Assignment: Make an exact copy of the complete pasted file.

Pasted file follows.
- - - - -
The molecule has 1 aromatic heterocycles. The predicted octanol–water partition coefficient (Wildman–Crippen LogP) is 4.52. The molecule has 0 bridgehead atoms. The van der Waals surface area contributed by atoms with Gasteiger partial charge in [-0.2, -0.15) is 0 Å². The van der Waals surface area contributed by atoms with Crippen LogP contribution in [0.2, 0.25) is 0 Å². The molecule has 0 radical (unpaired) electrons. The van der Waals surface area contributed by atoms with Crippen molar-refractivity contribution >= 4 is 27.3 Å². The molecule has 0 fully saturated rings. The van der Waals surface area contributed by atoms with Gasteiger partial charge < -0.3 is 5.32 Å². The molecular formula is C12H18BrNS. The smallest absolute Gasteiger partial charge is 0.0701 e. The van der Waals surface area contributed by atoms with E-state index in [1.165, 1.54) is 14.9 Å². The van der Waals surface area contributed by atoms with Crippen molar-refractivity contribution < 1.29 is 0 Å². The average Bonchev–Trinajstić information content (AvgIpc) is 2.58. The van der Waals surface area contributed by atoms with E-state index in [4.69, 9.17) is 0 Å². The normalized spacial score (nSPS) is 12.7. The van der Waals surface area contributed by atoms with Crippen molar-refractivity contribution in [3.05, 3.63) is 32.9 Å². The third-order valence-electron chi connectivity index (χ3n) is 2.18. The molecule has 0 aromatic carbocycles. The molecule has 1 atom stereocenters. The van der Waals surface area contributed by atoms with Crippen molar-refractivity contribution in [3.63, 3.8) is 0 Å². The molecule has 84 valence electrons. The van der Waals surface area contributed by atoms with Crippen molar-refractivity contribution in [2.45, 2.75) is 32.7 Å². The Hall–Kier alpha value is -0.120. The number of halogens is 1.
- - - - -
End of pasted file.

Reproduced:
The molecule has 1 aromatic heterocycles. The predicted octanol–water partition coefficient (Wildman–Crippen LogP) is 4.52. The molecule has 0 bridgehead atoms. The van der Waals surface area contributed by atoms with Gasteiger partial charge in [-0.2, -0.15) is 0 Å². The van der Waals surface area contributed by atoms with Crippen LogP contribution in [0.2, 0.25) is 0 Å². The molecule has 0 radical (unpaired) electrons. The van der Waals surface area contributed by atoms with Crippen molar-refractivity contribution >= 4 is 27.3 Å². The molecule has 0 fully saturated rings. The van der Waals surface area contributed by atoms with Gasteiger partial charge < -0.3 is 5.32 Å². The molecular formula is C12H18BrNS. The smallest absolute Gasteiger partial charge is 0.0701 e. The van der Waals surface area contributed by atoms with E-state index in [1.165, 1.54) is 14.9 Å². The van der Waals surface area contributed by atoms with Crippen molar-refractivity contribution < 1.29 is 0 Å². The average Bonchev–Trinajstić information content (AvgIpc) is 2.58. The van der Waals surface area contributed by atoms with E-state index in [4.69, 9.17) is 0 Å². The normalized spacial score (nSPS) is 12.7. The van der Waals surface area contributed by atoms with Crippen molar-refractivity contribution in [3.05, 3.63) is 32.9 Å². The third-order valence-electron chi connectivity index (χ3n) is 2.18. The molecule has 0 aromatic carbocycles. The molecule has 1 atom stereocenters. The van der Waals surface area contributed by atoms with Crippen molar-refractivity contribution in [3.63, 3.8) is 0 Å². The molecule has 84 valence electrons. The van der Waals surface area contributed by atoms with Crippen molar-refractivity contribution in [2.45, 2.75) is 32.7 Å². The Hall–Kier alpha value is -0.120. The number of halogens is 1.